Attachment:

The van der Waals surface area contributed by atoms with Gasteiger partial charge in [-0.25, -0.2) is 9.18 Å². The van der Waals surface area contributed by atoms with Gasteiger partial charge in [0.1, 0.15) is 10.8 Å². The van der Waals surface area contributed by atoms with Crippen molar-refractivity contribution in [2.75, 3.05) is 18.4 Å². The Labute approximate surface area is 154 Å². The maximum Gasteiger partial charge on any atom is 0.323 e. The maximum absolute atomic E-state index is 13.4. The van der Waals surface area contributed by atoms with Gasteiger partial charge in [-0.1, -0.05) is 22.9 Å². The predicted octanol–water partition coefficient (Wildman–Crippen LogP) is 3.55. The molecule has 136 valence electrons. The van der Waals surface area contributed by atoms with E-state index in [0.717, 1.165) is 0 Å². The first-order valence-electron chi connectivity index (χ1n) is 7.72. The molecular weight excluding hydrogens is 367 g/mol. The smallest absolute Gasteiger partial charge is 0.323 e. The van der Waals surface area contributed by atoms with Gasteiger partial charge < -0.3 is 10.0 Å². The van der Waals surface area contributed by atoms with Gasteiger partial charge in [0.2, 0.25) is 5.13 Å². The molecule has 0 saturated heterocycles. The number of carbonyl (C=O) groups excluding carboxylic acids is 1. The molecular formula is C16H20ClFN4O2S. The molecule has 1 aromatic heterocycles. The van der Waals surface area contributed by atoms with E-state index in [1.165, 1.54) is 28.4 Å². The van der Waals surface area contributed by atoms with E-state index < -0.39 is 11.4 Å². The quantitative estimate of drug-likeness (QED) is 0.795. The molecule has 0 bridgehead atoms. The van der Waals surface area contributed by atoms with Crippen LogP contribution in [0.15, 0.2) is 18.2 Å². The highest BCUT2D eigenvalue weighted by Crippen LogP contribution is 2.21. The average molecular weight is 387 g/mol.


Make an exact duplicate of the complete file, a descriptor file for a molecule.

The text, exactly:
The van der Waals surface area contributed by atoms with Gasteiger partial charge in [-0.25, -0.2) is 9.18 Å². The van der Waals surface area contributed by atoms with Gasteiger partial charge in [0.1, 0.15) is 10.8 Å². The van der Waals surface area contributed by atoms with Crippen molar-refractivity contribution in [2.75, 3.05) is 18.4 Å². The Labute approximate surface area is 154 Å². The maximum Gasteiger partial charge on any atom is 0.323 e. The maximum absolute atomic E-state index is 13.4. The van der Waals surface area contributed by atoms with Gasteiger partial charge in [-0.1, -0.05) is 22.9 Å². The predicted octanol–water partition coefficient (Wildman–Crippen LogP) is 3.55. The molecule has 136 valence electrons. The van der Waals surface area contributed by atoms with E-state index in [0.717, 1.165) is 0 Å². The first-order valence-electron chi connectivity index (χ1n) is 7.72. The molecular weight excluding hydrogens is 367 g/mol. The smallest absolute Gasteiger partial charge is 0.323 e. The van der Waals surface area contributed by atoms with Gasteiger partial charge < -0.3 is 10.0 Å². The van der Waals surface area contributed by atoms with Gasteiger partial charge in [0.2, 0.25) is 5.13 Å². The molecule has 0 saturated heterocycles. The number of carbonyl (C=O) groups excluding carboxylic acids is 1. The molecular formula is C16H20ClFN4O2S. The molecule has 1 aromatic heterocycles. The van der Waals surface area contributed by atoms with E-state index in [1.165, 1.54) is 28.4 Å². The van der Waals surface area contributed by atoms with E-state index < -0.39 is 11.4 Å². The quantitative estimate of drug-likeness (QED) is 0.795. The molecule has 0 bridgehead atoms. The van der Waals surface area contributed by atoms with Crippen LogP contribution in [0.15, 0.2) is 18.2 Å². The highest BCUT2D eigenvalue weighted by Crippen LogP contribution is 2.21. The average molecular weight is 387 g/mol.